The European Food Safety Authority (EFSA) has found that a recent paper raising concerns about the potential toxicity of genetically modified maize NK603 and of an herbicide containing glyphosate is of "insufficient scientific quality" to be considered as valid for risk assessment.
As reported, the GM maize and herbicide study has been widely criticized, and now the EFSA’s initial review says "the design, reporting and analysis of the study, as outlined in the paper, are inadequate."
The authority invited authors Séralini et al. to share key additional information. Although citing "shortcomings" in the study, the EFSA doesn't currently see the authors’ conclusions as scientifically sound. The numerous issues relating to the design and methodology of the study as described in the paper mean that "no conclusions can be made about the occurrence of tumors in the rats tested," the EFSA said in a written statement. Based on the authors' published information, the EFSA said it doesn't see a need to re-examine its previous safety evaluation of maize NK603 nor to consider these findings in the ongoing assessment of glyphosate.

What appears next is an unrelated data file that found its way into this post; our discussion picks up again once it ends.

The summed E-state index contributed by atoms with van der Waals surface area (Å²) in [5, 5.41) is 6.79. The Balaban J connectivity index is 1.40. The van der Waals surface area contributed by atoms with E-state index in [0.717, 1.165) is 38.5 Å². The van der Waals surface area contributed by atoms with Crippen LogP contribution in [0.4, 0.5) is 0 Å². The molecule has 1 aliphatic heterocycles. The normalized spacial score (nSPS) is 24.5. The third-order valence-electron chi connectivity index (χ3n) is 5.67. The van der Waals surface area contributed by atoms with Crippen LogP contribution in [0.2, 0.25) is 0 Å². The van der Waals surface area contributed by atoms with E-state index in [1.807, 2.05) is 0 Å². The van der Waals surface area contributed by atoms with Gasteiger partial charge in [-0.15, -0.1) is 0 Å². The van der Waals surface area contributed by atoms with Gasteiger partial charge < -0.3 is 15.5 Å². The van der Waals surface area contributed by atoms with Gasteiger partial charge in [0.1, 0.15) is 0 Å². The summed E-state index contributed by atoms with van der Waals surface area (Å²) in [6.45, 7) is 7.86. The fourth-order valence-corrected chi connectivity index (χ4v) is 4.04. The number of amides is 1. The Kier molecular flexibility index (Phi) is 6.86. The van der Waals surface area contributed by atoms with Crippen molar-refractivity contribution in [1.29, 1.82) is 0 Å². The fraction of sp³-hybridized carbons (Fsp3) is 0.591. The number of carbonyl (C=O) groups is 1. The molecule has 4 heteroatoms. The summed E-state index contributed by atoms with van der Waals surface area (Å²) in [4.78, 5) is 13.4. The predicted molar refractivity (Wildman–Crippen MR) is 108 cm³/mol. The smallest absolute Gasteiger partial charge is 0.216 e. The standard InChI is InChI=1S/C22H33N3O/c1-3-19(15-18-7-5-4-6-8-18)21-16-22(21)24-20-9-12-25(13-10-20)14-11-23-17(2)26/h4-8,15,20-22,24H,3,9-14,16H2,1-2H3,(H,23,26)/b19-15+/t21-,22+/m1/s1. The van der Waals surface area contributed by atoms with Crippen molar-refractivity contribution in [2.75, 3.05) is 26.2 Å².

EFSA’s preliminary review is the first step in a two-stage process. A second analysis, which will be delivered by the end of October 2012, will take into account any additional information from the study's authors, who will be given an opportunity to supply study documentation and procedures to the authority to ensure the broadest possible understanding of their work. It will also include an overview of member state assessments of the paper and an analysis from the German authorities responsible for the assessment of glyphosate.
A task force, whose members were drawn from the authority’s GMO, pesticide and scientific assessment units, has outlined a list of issues about the paper that would need to be resolved before the EFSA can regard it as a "well-conducted and properly-reported" study. To view the detailed list, click here.